The initial curiosity over cryptocurrency has subsided; Wall Street well understands its value and role in the financial ecosystem and has already figured out how to capitalize on the crypto craze. Whether cryptos are characterized as assets or something else, individual and institutional investors are demanding that crypto trading be made much easier. This will require clear rules from both the SEC and Treasury, in addition to coordination with other agencies. While the foundation has already been laid with the establishment of a Bitcoin Trust, there is much more to be done. We have barely crossed the threshold of a new and exciting territory. 

Empowering federal agencies to establish protocols for trading and investing in cryptocurrency will smooth the way for well-developed financial instruments.

The corporates

At its core, block chain technology is the driver behind cryptocurrency. But its true value lies in providing both new and existing companies with hyper-secure delivery modes for data and services on a global basis. Adding regulation to the system will give companies great comfort in using the technology and will spur even more innovation. Federal regulation will preempt any state schemes that seek to govern block chain movement and trump inconsistent rules on the issuance of cryptocurrencies by companies.

The retail market

With sensational news coverage of bitcoin’s dramatic rise, the investment market for cryptocurrencies is alive and growing. But it is terribly inconsistent and inefficient. Most of the cryptocurrency trading platforms have at one point or another slowed down, suspended operations or been compromised. And yet, investors remain interested, involved and intrigued by cryptocurrency.

Less developed is the retail market for the acceptance of cryptocurrency as a means of exchange for products and services. If, for example, consumers plan to buy a car or pay for their dental bills in bitcoin, we have a long way to go. This utility is something that would benefit from regulation, as it has the broadest possible application.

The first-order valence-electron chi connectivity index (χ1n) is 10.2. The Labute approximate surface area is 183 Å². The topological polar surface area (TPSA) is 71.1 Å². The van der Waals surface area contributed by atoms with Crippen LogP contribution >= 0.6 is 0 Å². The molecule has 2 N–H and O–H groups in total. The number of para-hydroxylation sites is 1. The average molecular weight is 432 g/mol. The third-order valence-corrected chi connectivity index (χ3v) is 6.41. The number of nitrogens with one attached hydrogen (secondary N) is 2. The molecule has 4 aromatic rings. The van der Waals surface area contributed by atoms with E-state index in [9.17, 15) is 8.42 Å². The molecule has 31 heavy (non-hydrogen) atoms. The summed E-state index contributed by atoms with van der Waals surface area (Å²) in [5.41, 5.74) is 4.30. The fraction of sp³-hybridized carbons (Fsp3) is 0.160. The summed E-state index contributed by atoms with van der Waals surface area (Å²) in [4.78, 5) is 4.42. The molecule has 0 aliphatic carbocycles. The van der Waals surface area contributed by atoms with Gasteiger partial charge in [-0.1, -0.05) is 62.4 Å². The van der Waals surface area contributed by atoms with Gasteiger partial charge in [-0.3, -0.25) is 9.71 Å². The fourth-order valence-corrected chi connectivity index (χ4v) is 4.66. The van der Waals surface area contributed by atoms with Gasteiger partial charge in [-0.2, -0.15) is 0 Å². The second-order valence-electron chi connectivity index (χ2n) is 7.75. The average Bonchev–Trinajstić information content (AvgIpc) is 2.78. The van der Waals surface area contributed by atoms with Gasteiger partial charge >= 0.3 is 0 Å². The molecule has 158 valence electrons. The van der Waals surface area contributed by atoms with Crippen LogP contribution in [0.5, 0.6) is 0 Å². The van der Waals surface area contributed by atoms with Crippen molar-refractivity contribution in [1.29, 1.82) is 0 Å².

Chaos

In the absence of regulation, chaos will roam freely. During periods of chaos, criminals, including terrorists have a greater chance of usurping unsupervised systems. If we want to choke the funding from criminal and terrorist enterprises, the government must regulate cryptocurrency. This will require immense coordination with the FBI and international law enforcement agencies, in addition to international financial institutions.

Although some of these measures may be in the early stages of implementation, there has been a fundamental lack of coordination. Other countries are pursuing heavy-handed bans on cryptocurrency, while the U.S. policy is inchoate. Congress needs to act, and act soon, to avoid the dire consequences of rampant and unregulated cryptocurrency and at the same time give life to a promising new way of doing business. 

Adonis Hoffman is chairman of Business in the Public Interest, and CEO of The Advisory Counsel, Inc. He provides legal, regulatory and policy counsel to private equity and institutional investors in the telecom, media, and fin-tech sectors. Full disclosure: Hoffman is long on Bitcoin, Ethereum and Ripple.